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Hoffmann, R. A wiki for the life sciences where authorship matters. Nature Genetics (2008)
 
 
 
 
 

Hypokalemic periodic paralysis: an autosomal dominant muscle disorder caused by mutations in a voltage-gated calcium channel.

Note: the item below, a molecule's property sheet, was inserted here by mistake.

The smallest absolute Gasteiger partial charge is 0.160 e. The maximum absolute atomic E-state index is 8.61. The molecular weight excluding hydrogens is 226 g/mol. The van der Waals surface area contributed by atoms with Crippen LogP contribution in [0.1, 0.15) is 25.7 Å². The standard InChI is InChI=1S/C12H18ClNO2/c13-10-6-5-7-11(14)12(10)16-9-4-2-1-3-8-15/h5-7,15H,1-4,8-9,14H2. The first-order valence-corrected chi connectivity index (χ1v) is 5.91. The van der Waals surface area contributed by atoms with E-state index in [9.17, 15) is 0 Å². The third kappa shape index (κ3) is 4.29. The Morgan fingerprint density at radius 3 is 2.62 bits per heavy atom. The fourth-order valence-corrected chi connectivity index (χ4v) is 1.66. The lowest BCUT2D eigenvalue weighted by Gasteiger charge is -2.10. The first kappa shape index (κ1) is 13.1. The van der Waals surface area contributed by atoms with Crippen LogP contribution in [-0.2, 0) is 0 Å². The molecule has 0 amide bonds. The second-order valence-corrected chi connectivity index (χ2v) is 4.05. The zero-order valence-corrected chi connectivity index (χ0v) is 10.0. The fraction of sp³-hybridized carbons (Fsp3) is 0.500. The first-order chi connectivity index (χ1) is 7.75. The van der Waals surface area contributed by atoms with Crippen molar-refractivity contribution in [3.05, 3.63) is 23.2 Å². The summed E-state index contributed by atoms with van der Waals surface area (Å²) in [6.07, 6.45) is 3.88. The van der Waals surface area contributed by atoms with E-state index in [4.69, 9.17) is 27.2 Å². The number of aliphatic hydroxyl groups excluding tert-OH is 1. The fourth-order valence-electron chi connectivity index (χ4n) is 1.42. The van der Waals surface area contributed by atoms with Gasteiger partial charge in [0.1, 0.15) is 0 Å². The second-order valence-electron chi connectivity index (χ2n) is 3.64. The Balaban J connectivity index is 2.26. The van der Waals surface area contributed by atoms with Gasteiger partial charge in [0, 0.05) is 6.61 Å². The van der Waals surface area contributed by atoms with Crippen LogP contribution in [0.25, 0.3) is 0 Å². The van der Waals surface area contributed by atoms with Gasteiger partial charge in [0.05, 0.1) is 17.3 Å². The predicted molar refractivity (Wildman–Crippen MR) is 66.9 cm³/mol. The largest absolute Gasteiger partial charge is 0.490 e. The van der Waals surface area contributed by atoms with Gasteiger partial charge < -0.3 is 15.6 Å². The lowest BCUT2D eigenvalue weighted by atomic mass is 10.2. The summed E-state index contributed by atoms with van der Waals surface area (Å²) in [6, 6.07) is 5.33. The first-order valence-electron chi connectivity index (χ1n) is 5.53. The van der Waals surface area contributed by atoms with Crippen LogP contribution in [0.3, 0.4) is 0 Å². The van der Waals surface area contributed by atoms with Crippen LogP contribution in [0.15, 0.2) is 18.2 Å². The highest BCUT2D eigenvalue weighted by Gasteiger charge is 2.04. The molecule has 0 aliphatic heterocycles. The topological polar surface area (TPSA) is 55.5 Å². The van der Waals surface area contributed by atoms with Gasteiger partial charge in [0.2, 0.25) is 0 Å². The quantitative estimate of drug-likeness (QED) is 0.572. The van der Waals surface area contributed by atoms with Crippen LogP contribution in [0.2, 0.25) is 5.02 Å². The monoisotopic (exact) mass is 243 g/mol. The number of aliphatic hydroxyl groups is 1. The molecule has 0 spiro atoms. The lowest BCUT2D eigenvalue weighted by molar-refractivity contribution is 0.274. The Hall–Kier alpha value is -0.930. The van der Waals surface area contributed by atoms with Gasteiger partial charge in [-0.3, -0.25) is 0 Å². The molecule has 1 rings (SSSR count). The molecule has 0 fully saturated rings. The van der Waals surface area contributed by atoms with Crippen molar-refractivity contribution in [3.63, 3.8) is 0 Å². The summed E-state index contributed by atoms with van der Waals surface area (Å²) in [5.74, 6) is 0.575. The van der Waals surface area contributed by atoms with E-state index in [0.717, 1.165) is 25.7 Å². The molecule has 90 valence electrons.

Hypokalemic periodic paralysis (hypoPP) is an autosomal dominant disorder characterized by acute attacks of muscle weakness concomitant to a drop in blood potassium levels. Recent molecular work has shown that hypoPP is due to mutations in a skeletal muscle voltage-gated calcium channel: the dihydropyridine receptor ( DHP receptor). Mutations affect segments S4 of domains II and IV, changing an arginine in position 528 and 1239 into an histidine, or an histidine or a glycine respectively. Surprisingly, expressing in vitro mutants channels in a non-muscular environment resulted in functional calcium channels with minor modifications in electrophysiological properties. Expressing mutant channels in a muscular environment or transgenic mice might help to bridge the gap between the knowledge of the molecular defect and the understanding of the pathophysiology of the disease.[1]

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